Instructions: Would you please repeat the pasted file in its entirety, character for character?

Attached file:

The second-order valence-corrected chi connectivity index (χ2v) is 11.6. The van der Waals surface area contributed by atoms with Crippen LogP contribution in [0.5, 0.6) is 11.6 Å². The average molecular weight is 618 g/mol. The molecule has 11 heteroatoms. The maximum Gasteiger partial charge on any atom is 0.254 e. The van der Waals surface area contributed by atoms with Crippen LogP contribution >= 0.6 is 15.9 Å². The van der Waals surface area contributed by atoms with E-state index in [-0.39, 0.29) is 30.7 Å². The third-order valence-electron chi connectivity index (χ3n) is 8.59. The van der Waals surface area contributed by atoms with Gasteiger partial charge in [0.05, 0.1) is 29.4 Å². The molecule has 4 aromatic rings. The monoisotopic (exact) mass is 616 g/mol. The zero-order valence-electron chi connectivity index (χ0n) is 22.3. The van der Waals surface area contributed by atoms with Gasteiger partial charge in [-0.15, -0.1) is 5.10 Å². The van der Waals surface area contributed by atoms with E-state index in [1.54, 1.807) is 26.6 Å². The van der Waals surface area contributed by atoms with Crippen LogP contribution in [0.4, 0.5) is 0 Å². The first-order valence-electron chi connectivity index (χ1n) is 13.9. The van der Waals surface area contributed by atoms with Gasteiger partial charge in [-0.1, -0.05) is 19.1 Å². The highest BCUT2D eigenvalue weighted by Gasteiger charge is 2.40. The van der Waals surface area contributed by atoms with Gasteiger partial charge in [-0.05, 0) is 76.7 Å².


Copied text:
The second-order valence-corrected chi connectivity index (χ2v) is 11.6. The van der Waals surface area contributed by atoms with Crippen LogP contribution in [0.5, 0.6) is 11.6 Å². The average molecular weight is 618 g/mol. The molecule has 11 heteroatoms. The maximum Gasteiger partial charge on any atom is 0.254 e. The van der Waals surface area contributed by atoms with Crippen LogP contribution >= 0.6 is 15.9 Å². The van der Waals surface area contributed by atoms with E-state index in [-0.39, 0.29) is 30.7 Å². The third-order valence-electron chi connectivity index (χ3n) is 8.59. The van der Waals surface area contributed by atoms with Gasteiger partial charge in [0.05, 0.1) is 29.4 Å². The molecule has 4 aromatic rings. The monoisotopic (exact) mass is 616 g/mol. The zero-order valence-electron chi connectivity index (χ0n) is 22.3. The van der Waals surface area contributed by atoms with Gasteiger partial charge in [-0.15, -0.1) is 5.10 Å². The van der Waals surface area contributed by atoms with E-state index in [1.54, 1.807) is 26.6 Å². The van der Waals surface area contributed by atoms with Crippen LogP contribution in [0.4, 0.5) is 0 Å². The first-order valence-electron chi connectivity index (χ1n) is 13.9. The van der Waals surface area contributed by atoms with Gasteiger partial charge in [-0.1, -0.05) is 19.1 Å². The highest BCUT2D eigenvalue weighted by Gasteiger charge is 2.40. The van der Waals surface area contributed by atoms with Gasteiger partial charge in [-0.05, 0) is 76.7 Å².